Degradable bags seen as a solution to the UAE's litter problem may not be as environmentally friendly as first thought.
Are biodegradable bags in the UAE doing more harm than good?
ABU DHABI // Biodegradable plastic carrier bags aimed at reducing litter could be doing more harm than good.
Standard plastic bags have been banned in supermarkets since the beginning of the year. The Ministry of Environment and Water recommends oxo-biodegradable bags, which break down much faster than normal plastic, as a replacement. Supporters of the bags say they are scientifically proven to work.
However, some environmentalists and recyclers question whether they degrade as fully as their proponents claim.
"There is no concrete evidence regarding the claim that those bags will degrade," said Dr Abdulwahab Sadoun, secretary general of the Gulf Petrochemicals and Chemicals Association. "These materials contain special additives that break up the plastic into tiny particles, which remain in the environment and potentially cause greater long-term damage."
Dr Sadoun said only 8 per cent of plastics were recycled, and a better solution would be to encourage people to reuse bags and set up recycling schemes.
"We would like to see science-based policies that do not harm the industry or the environment," he said.
A plastics recycling factory in Al Ain said last year the bags were difficult to recycle and often polluted its product.
But proponents of the bags say they are proven to work.
"This is not philosophy or religion, this is science. It is something you measure in a laboratory," said Winston Pryce, General Manager of Eco-Polymers, a company that supplies additives used in the production of the bags.
At the end of their lives, oxo-degradable bags disintegrate in two steps, first breaking down into small pieces and then undergoing chemical changes that make them suitable for consumption by naturally occurring bacteria.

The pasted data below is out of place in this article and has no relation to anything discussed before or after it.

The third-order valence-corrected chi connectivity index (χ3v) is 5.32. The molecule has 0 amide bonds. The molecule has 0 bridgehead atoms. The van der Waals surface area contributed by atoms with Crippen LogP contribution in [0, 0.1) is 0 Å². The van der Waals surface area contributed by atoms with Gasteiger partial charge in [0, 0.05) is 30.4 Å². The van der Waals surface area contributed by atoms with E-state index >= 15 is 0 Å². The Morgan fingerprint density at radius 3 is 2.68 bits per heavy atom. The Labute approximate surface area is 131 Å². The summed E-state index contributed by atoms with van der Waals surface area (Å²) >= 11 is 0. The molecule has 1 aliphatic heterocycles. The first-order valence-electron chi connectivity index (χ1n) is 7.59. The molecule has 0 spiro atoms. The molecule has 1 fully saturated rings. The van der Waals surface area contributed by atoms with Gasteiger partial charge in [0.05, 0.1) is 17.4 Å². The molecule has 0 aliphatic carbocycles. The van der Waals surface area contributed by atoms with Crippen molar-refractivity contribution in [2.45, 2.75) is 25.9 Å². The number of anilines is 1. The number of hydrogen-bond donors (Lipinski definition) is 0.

"Microbes continue to feed on these until the conversion is complete," Mr Pryce said. In the end the bags "are totally converted into carbon dioxide, water and biomass".
He said the performance of the bags could be measured against international standards including ASTM6954 in the United States, and BS8472 in the United Kingdom.
However, critics of the bags - in particular manufacturers of plastics using starch and other plant-based alternatives - say that such standards do not specify pass or fail requirements for biodegradability.
Manufacturers of oxo-biodegradable products must meet the requirements of the Emirates Conformity Assessment System.
The Government is preparing to widen its ban on non-degradable plastics next year. The new rules will apply to a range of items such as disposable cutlery and table wear, stretch film, bubble wrap and bags used for bakery items, nuts and sweets, tablecloths made of polyethylene, and bags used to wrap newspapers and magazines.
The Ministry of Environment and Water plans to ban such products using regular plastic from January next year and recently ordered manufacturers to register 15 new types of product using degradable plastic by December 1 this year.
Aisha Al Abdooli, an expert at the chemicals and hazardous wastes department at the ministry, said she was not concerned about the possibility of oxo-degradable plastics causing pollution. The process of degradation "does not leave fragments of petro-polymers in the soil", she said.
Governments in Europe have chosen to encourage recycling efforts, but Ms Al Abdooli said that "from an environmental point of view biodegradable plastic bags are more environmentally friendly than plastic recycling".
She said the UAE's aim was to limit the negative effects of regular plastic.
"Such an aim will be achieved through cutting down the quantity of these bags in the UAE as a gradual step for the final prohibition and replacement with the biodegradable plastic bags," she said.